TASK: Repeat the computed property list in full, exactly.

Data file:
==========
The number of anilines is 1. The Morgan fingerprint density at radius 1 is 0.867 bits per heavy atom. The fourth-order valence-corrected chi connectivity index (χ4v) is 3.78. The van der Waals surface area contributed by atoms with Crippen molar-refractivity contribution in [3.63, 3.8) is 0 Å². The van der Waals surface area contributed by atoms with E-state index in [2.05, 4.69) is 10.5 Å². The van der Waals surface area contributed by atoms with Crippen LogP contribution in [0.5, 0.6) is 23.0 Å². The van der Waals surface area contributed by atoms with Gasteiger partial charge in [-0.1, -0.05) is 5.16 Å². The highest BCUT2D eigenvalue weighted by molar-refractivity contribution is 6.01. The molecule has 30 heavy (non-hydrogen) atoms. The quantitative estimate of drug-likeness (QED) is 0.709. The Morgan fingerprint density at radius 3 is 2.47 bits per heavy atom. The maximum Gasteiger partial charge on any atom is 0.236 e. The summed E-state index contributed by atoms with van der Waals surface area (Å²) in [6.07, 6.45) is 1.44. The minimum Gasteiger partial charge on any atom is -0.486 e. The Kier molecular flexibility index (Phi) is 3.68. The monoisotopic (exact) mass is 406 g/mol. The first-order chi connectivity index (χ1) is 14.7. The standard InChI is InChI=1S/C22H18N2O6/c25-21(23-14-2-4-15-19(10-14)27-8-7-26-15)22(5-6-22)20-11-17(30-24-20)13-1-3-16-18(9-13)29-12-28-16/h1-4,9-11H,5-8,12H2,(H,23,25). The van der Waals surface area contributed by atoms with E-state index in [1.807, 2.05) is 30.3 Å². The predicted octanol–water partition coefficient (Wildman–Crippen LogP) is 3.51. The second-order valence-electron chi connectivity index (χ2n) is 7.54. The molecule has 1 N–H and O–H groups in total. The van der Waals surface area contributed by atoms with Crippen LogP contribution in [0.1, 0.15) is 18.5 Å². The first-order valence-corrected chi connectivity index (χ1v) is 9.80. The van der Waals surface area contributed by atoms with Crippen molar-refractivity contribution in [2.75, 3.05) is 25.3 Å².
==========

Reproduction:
The number of anilines is 1. The Morgan fingerprint density at radius 1 is 0.867 bits per heavy atom. The fourth-order valence-corrected chi connectivity index (χ4v) is 3.78. The van der Waals surface area contributed by atoms with Crippen molar-refractivity contribution in [3.63, 3.8) is 0 Å². The van der Waals surface area contributed by atoms with E-state index in [2.05, 4.69) is 10.5 Å². The van der Waals surface area contributed by atoms with Crippen LogP contribution in [0.5, 0.6) is 23.0 Å². The van der Waals surface area contributed by atoms with Gasteiger partial charge in [-0.1, -0.05) is 5.16 Å². The highest BCUT2D eigenvalue weighted by molar-refractivity contribution is 6.01. The molecule has 30 heavy (non-hydrogen) atoms. The quantitative estimate of drug-likeness (QED) is 0.709. The Morgan fingerprint density at radius 3 is 2.47 bits per heavy atom. The maximum Gasteiger partial charge on any atom is 0.236 e. The summed E-state index contributed by atoms with van der Waals surface area (Å²) in [6.07, 6.45) is 1.44. The minimum Gasteiger partial charge on any atom is -0.486 e. The Kier molecular flexibility index (Phi) is 3.68. The monoisotopic (exact) mass is 406 g/mol. The first-order chi connectivity index (χ1) is 14.7. The standard InChI is InChI=1S/C22H18N2O6/c25-21(23-14-2-4-15-19(10-14)27-8-7-26-15)22(5-6-22)20-11-17(30-24-20)13-1-3-16-18(9-13)29-12-28-16/h1-4,9-11H,5-8,12H2,(H,23,25). The van der Waals surface area contributed by atoms with E-state index in [1.807, 2.05) is 30.3 Å². The predicted octanol–water partition coefficient (Wildman–Crippen LogP) is 3.51. The second-order valence-electron chi connectivity index (χ2n) is 7.54. The molecule has 1 N–H and O–H groups in total. The van der Waals surface area contributed by atoms with Crippen LogP contribution in [0.1, 0.15) is 18.5 Å². The first-order valence-corrected chi connectivity index (χ1v) is 9.80. The van der Waals surface area contributed by atoms with Crippen molar-refractivity contribution in [2.75, 3.05) is 25.3 Å².